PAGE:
climate to disappear …

The pocket-liners are all aghast, the ‘climate’ is settled! No longer are the warmists needed, says the CSIRO Chief Scientist. Tim Blair, gleefully: CLIMATE ALL GONE

Queen Elizabeth and other Turnbull admirers will not be amused:

Fears that some of Australia’s most important climate research institutions will be gutted under a Turnbull government have been realised with deep job cuts for scientists to be announced to staff later today …

The cuts were flagged in November, just a week before the Paris climate summit began, with key divisions told to prepare lists of job cuts or to find new ways to raise revenue.

Climate will be all gone, basically,” one senior scientist said before the announcement.

Makes sense. After all, if there are no climate scientists, who’s going to run the climate? By the way, it now emerges that the science isn’t settled:

The news prompted an outcry from climate scientists. “This is terrible news and threatens our ability to predict future climate and the inherent risks,” said Todd Lane, president of the Australian Meteorological and Oceanographic Society. ”Climate science is not solved. Most of the uncertainty in climate projections is due to uncertainty about the ways to represent physical processes in climate models. Cutting funding in this area now doesn’t make any sense.”

But CSIRO’s boss disagrees:

The head of the CSIRO, Larry Marshall, said in a letter to staff on Thursday that the government’s science agency’s job had been “to prove climate change”.

“That question has been answered,” he told staff.

Jonova reports on the wailing at the trough: 350 climate scientists to go!

Their future is in private funding arrangements with business and Industry if they can find it. You see, for years they’ve been telling us “the science is settled”.

Then there’s Flannery, last gasp of a scoundrel.

Dr John Christy provides proof:

Fig. 1: Five-year averaged values of annual mean (1979-2015) global bulk (termed “midtropospheric” or “MT”) temperature as depicted by the average of 102 IPCC CMIP5 climate models (red), the average of 3 satellite datasets (green – UAH, RSS, NOAA) and 4 balloon datasets (blue, NOAA, UKMet, RICH, RAOBCORE).

 

About Tom Harley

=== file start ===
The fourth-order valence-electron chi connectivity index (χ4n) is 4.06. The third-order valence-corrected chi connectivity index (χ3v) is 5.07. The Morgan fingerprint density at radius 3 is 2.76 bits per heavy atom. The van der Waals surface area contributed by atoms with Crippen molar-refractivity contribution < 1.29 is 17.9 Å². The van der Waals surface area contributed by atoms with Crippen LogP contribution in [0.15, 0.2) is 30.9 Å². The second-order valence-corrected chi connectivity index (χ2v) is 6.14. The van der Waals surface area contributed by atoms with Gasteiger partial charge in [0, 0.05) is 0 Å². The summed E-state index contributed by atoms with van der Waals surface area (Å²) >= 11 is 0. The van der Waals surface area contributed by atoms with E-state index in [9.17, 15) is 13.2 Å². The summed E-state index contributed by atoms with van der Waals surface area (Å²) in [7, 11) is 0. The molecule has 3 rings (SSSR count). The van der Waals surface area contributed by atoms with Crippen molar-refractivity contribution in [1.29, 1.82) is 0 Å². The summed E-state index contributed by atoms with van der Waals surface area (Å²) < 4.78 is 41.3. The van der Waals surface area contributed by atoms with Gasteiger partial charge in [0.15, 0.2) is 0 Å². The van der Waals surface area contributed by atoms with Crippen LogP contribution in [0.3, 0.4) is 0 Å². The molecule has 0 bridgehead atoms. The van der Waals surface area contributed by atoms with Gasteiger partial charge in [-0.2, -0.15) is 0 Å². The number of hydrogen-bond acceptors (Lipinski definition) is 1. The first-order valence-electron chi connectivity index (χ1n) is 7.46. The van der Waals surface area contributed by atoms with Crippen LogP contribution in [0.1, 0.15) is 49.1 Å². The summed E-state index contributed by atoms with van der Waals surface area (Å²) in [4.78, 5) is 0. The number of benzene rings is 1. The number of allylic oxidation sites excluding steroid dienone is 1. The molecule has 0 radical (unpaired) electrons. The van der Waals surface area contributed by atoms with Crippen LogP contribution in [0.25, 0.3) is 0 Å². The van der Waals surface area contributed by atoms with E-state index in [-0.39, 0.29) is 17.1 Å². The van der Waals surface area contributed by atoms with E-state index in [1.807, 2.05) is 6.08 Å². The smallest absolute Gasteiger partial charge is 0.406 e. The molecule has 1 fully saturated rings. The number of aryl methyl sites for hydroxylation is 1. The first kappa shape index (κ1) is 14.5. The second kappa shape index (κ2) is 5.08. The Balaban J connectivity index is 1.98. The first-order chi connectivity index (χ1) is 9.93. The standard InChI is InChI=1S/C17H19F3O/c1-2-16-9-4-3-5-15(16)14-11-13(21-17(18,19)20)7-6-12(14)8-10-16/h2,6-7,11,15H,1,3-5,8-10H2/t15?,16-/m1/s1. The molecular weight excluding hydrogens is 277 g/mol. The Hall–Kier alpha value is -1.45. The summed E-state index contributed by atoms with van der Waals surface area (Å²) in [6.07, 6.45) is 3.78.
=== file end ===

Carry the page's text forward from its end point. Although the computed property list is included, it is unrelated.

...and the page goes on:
Amateur ecologist and horticulturalist and CEO of Kimberley Environmental Horticulture Inc. (Tom Harley) Kimberley Environmental Horticulture Incorporated Kimberley Environmental Horticulture (KEH) is a small group of committed individuals who promote the use of indigenous plants for the landscaping of parks and gardens. Rehabilitation of Kimberley coast, bushland and pastoral regions are also high on our agenda. This includes planting seedlings, weed control, damage from erosion or any other environmental matter that comes to our attention. We come from all walks of life, from Professionals and Trades oriented occupations, Pensioners and Students, Public Servants and the Unemployed. We have a community plant nursery where we trial many old and new species, with a view to incorporating these into our landscaping trials. Our labour force are mainly volunteers, but with considerable help from the 'work for the dole' program, Indigenous Community Development Employment Program (CDEP) groups and the Ministry of Justice, with their community work orders; in this way we manage to train many people in the horticultural skills needed for indigenous plant growing. We constantly undertake field trips that cover seed and plant collection in the Kimberley. Networking around the Kimberley region and the east Pilbara is a necessary part of promoting our activities. We consult on a range of Environmental and Landscaping matters that deal with our region. Our activities involve improving Broome's residential streetscapes by including 'waterwise' priciples in planting out nature strips. Sustainable environmental horticulture is practised by members of our group. We use existing vegetation as the backbone of any plantings, using these species to advantage when planning to develop tree forms or orchards. The Broome region is sensitive to development. Subsequently many weed species have become dominant in and around developed areas. The use and movement of heavy machinery is the biggest single cause of environmental degradation. We dont live in a 'Tropical Paradise' but on the edge of the Great Sandy Desert. The plants that survive best here, grow in well-drained pindan sand, and are found from the Dampier Peninsular southward to where average rainfall is below 600mm. When we use rainforest species, detail is important when planting, water catchment, sunlight and understorey species are all considered. The use of recycled 'grey' water is an advantage here as well as treated waste-water, although many local species do not fare well with nutrients from this source. We use waterwise planting methods which include harvesting asmuch rainwater as possible, with swales designed to hold up to 200 litres, to help recharge the local groundwater aquifer. There has been a serious decline in this aquifer over the last few years. With the fast expansion of the Broome peninsular, more and more land is being covered by concrete, iron and bitumen so that much less water is available to replenish the aquifer, allowing the salt content to become significantly higher. The small Broome Peninsular is on the south-western corner of the Dampier Peninsular (bound by Broome, Derby and Cape Leveque at the northern tip). Compaction by vehicles also inhibits water retention due to the content of our local pindan sand, hard as concrete in the dry, going to soft and sloppy mud after rain. None of us are botanists, inevitably we have got some names wrong, names changed, or have not gone to sub-species level. If you note a photo or description may be wrong, please e-mail to kimenvhort@yahoo.com.au
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